Trump appointee Jeffrey Vincent Brown has served as a district court judge in the Southern District of Texas since September of 2019. He ruled that the order’s mandate could not stand because President Biden lacked the authority to issue it.
The first section generally empowers the president to regulate the admission of individuals for civil service into the executive branch, while also saying the president may “ascertain the fitness of applicants as to … health.”
Section 3302 simply says that the president “may prescribe rules governing the competitive service.”
Similar in its simplicity, Section 7302 says the president “may prescribe regulations for the conduct of employees in the executive branch.”
None of the sections permit the president to issue the federal worker vaccine mandate, the court said.
Other courts have already held that Section 3301 is not broad enough to authorize a vaccine mandate, the court said. Not even a “generous reading” of Section 3302 provides such authorization, it added.
And as to Section 7301, it said, the authority for the mandate is lacking because the executive order went far beyond regulating only workplace conduct.
Bottom line, according to the court: The president lacked the statutory authority to issue the mandate.
A preliminary injunction blocking the mandate was warranted, the court said, as was nationwide applicability.
At first blush, the ruling might seem like a sky-is-falling moment, with broad public health implications, for supporters of the mandate. But a slightly closer look reveals some substantial limitations of the court’s decision.
First, in the big picture that is the COVID-19 pandemic, the number of people directly affected by the decision is relatively miniscule.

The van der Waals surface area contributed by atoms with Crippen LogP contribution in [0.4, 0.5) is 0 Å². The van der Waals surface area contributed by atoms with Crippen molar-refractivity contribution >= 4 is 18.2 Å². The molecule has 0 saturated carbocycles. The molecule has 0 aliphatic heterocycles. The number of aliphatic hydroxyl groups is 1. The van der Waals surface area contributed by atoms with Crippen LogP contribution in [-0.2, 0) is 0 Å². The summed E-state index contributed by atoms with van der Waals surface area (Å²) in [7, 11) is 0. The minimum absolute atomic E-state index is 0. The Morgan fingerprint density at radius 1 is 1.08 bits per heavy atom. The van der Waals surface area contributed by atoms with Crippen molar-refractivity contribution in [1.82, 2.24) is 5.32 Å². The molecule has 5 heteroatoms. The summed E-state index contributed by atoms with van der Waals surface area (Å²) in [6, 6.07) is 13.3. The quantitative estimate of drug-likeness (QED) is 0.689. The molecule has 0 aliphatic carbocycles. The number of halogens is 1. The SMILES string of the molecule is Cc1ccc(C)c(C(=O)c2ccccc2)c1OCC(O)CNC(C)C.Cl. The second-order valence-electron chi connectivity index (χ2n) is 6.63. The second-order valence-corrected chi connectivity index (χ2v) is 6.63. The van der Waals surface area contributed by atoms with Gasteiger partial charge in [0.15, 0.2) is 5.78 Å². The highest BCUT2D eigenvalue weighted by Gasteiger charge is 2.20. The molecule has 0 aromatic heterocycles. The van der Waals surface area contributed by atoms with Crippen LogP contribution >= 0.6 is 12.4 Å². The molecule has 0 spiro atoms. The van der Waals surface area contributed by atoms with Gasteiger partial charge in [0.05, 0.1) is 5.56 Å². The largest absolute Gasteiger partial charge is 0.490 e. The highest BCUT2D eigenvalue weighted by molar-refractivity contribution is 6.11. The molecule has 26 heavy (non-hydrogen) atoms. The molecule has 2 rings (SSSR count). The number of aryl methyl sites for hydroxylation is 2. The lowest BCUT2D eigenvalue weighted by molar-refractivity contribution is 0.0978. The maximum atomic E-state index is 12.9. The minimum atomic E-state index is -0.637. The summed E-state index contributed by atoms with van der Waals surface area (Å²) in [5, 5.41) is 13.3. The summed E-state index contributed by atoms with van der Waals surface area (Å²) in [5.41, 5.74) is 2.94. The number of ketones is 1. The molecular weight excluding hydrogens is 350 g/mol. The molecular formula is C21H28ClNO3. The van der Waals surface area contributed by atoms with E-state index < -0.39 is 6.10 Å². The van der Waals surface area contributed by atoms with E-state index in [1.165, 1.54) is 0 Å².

In the U.S., the virus has infected about 72 million people and killed around 870,000. In addition, the U.S. workforce is at about 162 million.
By contrast, there are about 2.1 million federal workers, according to a 2021 report from the Congressional Research Service.
So even when the mandate was first announced, it applied to only a very small percentage of the U.S. workforce.
Even more important, the percentage of the overall population affected by the ruling is smaller than even that 2.1 million – by a lot.
That’s because as of December, nearly 93% of the federal workforce had received at least one dose of the vaccine – and about another 5.5% had requested an exemption.
That means that at the time the Texas court issued its decision, the overwhelming majority of federal employees subject to the mandate were already in compliance.
That’s not to say that the number of federal workers who don’t want the vaccine and directly benefited from the decision don’t count – surely, they do. For them, the ruling has a very real and direct impact.
But in the big picture, they represent only a tiny fraction of the American workforce.
A second important limitation of this decision: It issued only preliminary as opposed to permanent relief.
That means the case is far from over. It’s not a final decision, and technically is not even a decision on the merits of the case. Instead, it is a finding that the plaintiffs are likely to succeed on the merits.
So while it is a setback for the administration, it does not carry the weight of a final decision or even a decision on the merits.
The Justice Department has already indicated that it will file an appeal.
Finally, and as this decision noted, there is contrary precedent. As the court acknowledged, most other challenges to this mandate have fallen short.
Was the court’s decision to block the mandate significant? Certainly. It curtailed the power of the president to impose his desired mandate, and that’s no small matter.
But did it give the final word on the question or affect a significant portion of the national workforce? Not nearly.
And in the aftermath of the wealth of legal decisions that vaccine requirements are sure to generate, it is likely to fit more properly as a footnote than a watershed moment.